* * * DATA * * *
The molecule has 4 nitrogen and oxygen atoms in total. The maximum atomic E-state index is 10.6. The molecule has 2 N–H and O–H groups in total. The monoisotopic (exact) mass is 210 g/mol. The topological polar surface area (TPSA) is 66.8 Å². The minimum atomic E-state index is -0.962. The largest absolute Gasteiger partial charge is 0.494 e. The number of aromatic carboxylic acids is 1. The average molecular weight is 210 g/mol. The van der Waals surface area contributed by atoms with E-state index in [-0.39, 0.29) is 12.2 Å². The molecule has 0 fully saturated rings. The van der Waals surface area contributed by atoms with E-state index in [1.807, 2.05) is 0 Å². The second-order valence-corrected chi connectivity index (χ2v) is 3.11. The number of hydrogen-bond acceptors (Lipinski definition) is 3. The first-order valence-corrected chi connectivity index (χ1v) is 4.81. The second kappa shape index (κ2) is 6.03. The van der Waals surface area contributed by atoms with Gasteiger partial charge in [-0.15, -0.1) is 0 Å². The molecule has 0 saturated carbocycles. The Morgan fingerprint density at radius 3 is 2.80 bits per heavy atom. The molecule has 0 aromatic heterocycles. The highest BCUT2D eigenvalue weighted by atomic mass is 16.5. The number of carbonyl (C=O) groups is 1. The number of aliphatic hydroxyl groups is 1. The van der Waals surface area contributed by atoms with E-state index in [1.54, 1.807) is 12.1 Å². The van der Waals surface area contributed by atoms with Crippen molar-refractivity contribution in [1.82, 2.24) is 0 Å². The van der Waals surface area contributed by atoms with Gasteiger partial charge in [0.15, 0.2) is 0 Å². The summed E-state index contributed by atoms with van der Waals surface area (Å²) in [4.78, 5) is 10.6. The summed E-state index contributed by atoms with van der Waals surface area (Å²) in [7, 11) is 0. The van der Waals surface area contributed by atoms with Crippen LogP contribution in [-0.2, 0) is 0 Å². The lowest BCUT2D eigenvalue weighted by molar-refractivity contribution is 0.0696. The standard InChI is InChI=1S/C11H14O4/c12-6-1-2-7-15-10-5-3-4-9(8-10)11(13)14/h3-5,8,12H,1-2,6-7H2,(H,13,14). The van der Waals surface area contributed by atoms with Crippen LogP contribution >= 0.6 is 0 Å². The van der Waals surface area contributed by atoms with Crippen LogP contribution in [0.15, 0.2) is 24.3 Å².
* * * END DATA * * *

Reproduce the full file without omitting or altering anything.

The molecule has 4 nitrogen and oxygen atoms in total. The maximum atomic E-state index is 10.6. The molecule has 2 N–H and O–H groups in total. The monoisotopic (exact) mass is 210 g/mol. The topological polar surface area (TPSA) is 66.8 Å². The minimum atomic E-state index is -0.962. The largest absolute Gasteiger partial charge is 0.494 e. The number of aromatic carboxylic acids is 1. The average molecular weight is 210 g/mol. The van der Waals surface area contributed by atoms with E-state index in [-0.39, 0.29) is 12.2 Å². The molecule has 0 fully saturated rings. The van der Waals surface area contributed by atoms with E-state index in [1.807, 2.05) is 0 Å². The second-order valence-corrected chi connectivity index (χ2v) is 3.11. The number of hydrogen-bond acceptors (Lipinski definition) is 3. The first-order valence-corrected chi connectivity index (χ1v) is 4.81. The second kappa shape index (κ2) is 6.03. The van der Waals surface area contributed by atoms with Gasteiger partial charge in [-0.15, -0.1) is 0 Å². The molecule has 0 saturated carbocycles. The Morgan fingerprint density at radius 3 is 2.80 bits per heavy atom. The molecule has 0 aromatic heterocycles. The highest BCUT2D eigenvalue weighted by atomic mass is 16.5. The number of carbonyl (C=O) groups is 1. The number of aliphatic hydroxyl groups is 1. The van der Waals surface area contributed by atoms with E-state index in [1.54, 1.807) is 12.1 Å². The van der Waals surface area contributed by atoms with Crippen molar-refractivity contribution in [1.82, 2.24) is 0 Å². The van der Waals surface area contributed by atoms with Gasteiger partial charge in [0.15, 0.2) is 0 Å². The summed E-state index contributed by atoms with van der Waals surface area (Å²) in [4.78, 5) is 10.6. The summed E-state index contributed by atoms with van der Waals surface area (Å²) in [7, 11) is 0. The van der Waals surface area contributed by atoms with Crippen LogP contribution in [-0.2, 0) is 0 Å². The lowest BCUT2D eigenvalue weighted by molar-refractivity contribution is 0.0696. The standard InChI is InChI=1S/C11H14O4/c12-6-1-2-7-15-10-5-3-4-9(8-10)11(13)14/h3-5,8,12H,1-2,6-7H2,(H,13,14). The van der Waals surface area contributed by atoms with Crippen LogP contribution >= 0.6 is 0 Å². The van der Waals surface area contributed by atoms with Crippen LogP contribution in [0.15, 0.2) is 24.3 Å².